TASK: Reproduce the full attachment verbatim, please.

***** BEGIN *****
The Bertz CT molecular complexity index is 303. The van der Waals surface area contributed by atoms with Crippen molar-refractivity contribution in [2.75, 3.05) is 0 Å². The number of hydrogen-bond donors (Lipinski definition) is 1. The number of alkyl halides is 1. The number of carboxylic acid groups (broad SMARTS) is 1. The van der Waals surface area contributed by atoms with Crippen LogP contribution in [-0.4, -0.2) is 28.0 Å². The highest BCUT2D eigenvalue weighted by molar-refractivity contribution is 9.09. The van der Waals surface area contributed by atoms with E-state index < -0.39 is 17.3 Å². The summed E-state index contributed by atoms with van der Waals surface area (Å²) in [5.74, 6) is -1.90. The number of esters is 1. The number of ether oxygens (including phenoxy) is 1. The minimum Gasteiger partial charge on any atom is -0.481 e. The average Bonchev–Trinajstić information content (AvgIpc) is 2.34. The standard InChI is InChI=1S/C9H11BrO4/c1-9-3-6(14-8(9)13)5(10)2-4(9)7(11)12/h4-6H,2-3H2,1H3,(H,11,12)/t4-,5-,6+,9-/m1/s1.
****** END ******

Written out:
The Bertz CT molecular complexity index is 303. The van der Waals surface area contributed by atoms with Crippen molar-refractivity contribution in [2.75, 3.05) is 0 Å². The number of hydrogen-bond donors (Lipinski definition) is 1. The number of alkyl halides is 1. The number of carboxylic acid groups (broad SMARTS) is 1. The van der Waals surface area contributed by atoms with Crippen LogP contribution in [-0.4, -0.2) is 28.0 Å². The highest BCUT2D eigenvalue weighted by molar-refractivity contribution is 9.09. The van der Waals surface area contributed by atoms with E-state index < -0.39 is 17.3 Å². The summed E-state index contributed by atoms with van der Waals surface area (Å²) in [5.74, 6) is -1.90. The number of esters is 1. The number of ether oxygens (including phenoxy) is 1. The minimum Gasteiger partial charge on any atom is -0.481 e. The average Bonchev–Trinajstić information content (AvgIpc) is 2.34. The standard InChI is InChI=1S/C9H11BrO4/c1-9-3-6(14-8(9)13)5(10)2-4(9)7(11)12/h4-6H,2-3H2,1H3,(H,11,12)/t4-,5-,6+,9-/m1/s1.